Abutters file Land Court complaint against New Salem art museum, academy


  • The New Salem Museum and Academy of Fine Arts, at 37 South Main St. in New Salem Center, is being converted from a sprawling residence. Abutters are contesting the project in Land Court. STAFF PHOTO/PAUL FRANZ

Staff Writer
Published: 1/15/2021 5:08:22 PM
Modified: 1/15/2021 5:08:19 PM

NEW SALEM – A group of abutters have filed a complaint in state Land Court to challenge the issuance of a special permit to the Weston couple determined to open an art museum and academy on their 37 Main St. property.

Barbara Lauriat, an attorney representing eight abutters, said her clients are appealing the New Salem Planning Board’s Nov. 18 decision, believing the board exceeded its authority in granting the special permit for the change of use from residential/agricultural to a museum and commercial events venue. She said she expects to meet with a Land Court judge and the other parties’ attorney by the end of this month.

The plaintiffs are Peter Fisher, Sandra Fisher, Brian Casey, Genevieve Casey, Jane Schoenberg, Steven Schoenberg, Dorothy Johnson and Susan Arnold.

The complaint was filed against the Planning Board as well as Vincent Barletta, a trustee of the 37 South Main Street Trust.

Barletta and his wife, Laura, bought the property from Vincent’s mother about two years ago. They hope to display their art collection for all to enjoy and host some private events to help offset the cost of operating the New Salem Museum and Academy of Fine Art.

Abutters are concerned about parking and aesthetic issues created by private commercial events, which could include noise, alcohol use and environmental impacts.

“The abutters have not been pleased,” said Lauriat, who is working this case pro bono.

The complaint also states, “The condition of the Special Permit for submission and approval of parking and lighting plans to the Planning Board prior to receiving an occupancy permit as set out in its decision was an unlawful deferral or delegation of authority and renders the decision facially defective.”

Marc J. Goldstein, the attorney presenting the 37 South Main Street Trust, said he does not comment on pending litigation but mentioned the Barlettas “have tried to be … cooperative and understanding of the concerns of the neighbors” and held a series of meeting early on in this process.

“They sort of feel like they didn’t see this coming,” Goldstein said about the pushback.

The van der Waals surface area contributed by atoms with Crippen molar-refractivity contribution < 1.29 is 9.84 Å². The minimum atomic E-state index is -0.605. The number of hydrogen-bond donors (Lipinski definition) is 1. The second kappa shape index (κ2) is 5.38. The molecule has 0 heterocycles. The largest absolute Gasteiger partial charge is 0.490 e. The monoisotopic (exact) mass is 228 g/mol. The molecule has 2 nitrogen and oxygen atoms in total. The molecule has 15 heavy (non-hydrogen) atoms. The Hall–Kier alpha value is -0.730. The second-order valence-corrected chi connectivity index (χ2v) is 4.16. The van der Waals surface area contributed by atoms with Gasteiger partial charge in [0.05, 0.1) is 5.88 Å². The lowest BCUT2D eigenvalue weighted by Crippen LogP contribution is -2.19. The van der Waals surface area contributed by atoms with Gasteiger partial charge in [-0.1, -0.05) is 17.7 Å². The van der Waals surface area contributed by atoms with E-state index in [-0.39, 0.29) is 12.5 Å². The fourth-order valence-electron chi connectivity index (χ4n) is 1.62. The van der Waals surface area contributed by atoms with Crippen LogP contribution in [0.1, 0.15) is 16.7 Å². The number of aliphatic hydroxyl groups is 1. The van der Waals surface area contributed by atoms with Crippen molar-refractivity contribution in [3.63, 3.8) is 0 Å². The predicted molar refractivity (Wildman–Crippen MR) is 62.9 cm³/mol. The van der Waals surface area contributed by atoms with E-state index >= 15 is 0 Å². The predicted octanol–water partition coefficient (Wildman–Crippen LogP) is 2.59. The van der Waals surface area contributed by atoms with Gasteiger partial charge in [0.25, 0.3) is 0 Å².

He said he and Lauriat are slated to go before Land Court Judge Jennifer S.D. Roberts on Jan. 27 to determine a schedule and discuss what issues are being raised in the case. He expects it will be held virtually.

Planning Board Clerk David Cramer had no comment on the matter.

In August, some residents wrote letters to the Planning Board to express their grievances, saying they welcome an art museum and gallery but reject the idea of large private functions. One letter was signed by 64 residents.

Vincent Barletta said the museum and academy is facing some construction hurdles and he is not sure when it will open.

“I finally got all the windows in. We’re starting on millwork and finishes on the inside,” he said. “I’d say we’re about 75 percent of the way there.”

Goldstein said all soil used on South Main Street site will come from the site itself or a local gravel pit and concrete company.

Barletta said he wants to reassure residents there is no intent to build a Walmart-type development in New Salem. He said the plan is for five or six artists to teach students in a mentor-protégé model.

“They are the sweetest, most gentle people in the world,” he said. “It’s not the (Metropolitan Opera). We’re talking a couple days a week. And we’re not talking thousands (of people), we’re talking dozens.”

Barletta said he has already met with concerned abutters and agreed to use low-voltage down lighting.

The Barlettas started their collection in 2005 with “Leaving Home,” an oil painting by Michael Klein, depicting Klein’s wife, Nelida. Michael Klein, an award-winning realist artist and the museum’s director, is assisting in forming the academy’s curriculum.

Laura Barletta previously explained she and her husband collect contemporary realism artwork, which she said is a modern North American movement by artists who paint in the style of brilliant European painters. She said she has original works by Andrew Wyeth and John Singer Sargent she would like to display at 37 South Main St.

Laura Barletta also mentioned the building was once a dormitory of New Salem Academy, which Vincent Barletta’s grandmother attended as a student. Vincent Barletta’s father, who shared the same name as his son, purchased the building for sentimental reasons once the school closed and turned it into a single-family dwelling that was used infrequently. Laura Barletta said her mother-in-law, Patricia Barletta, lives in Connecticut and put the house on the market a few years ago because she was visiting it less and less frequently.

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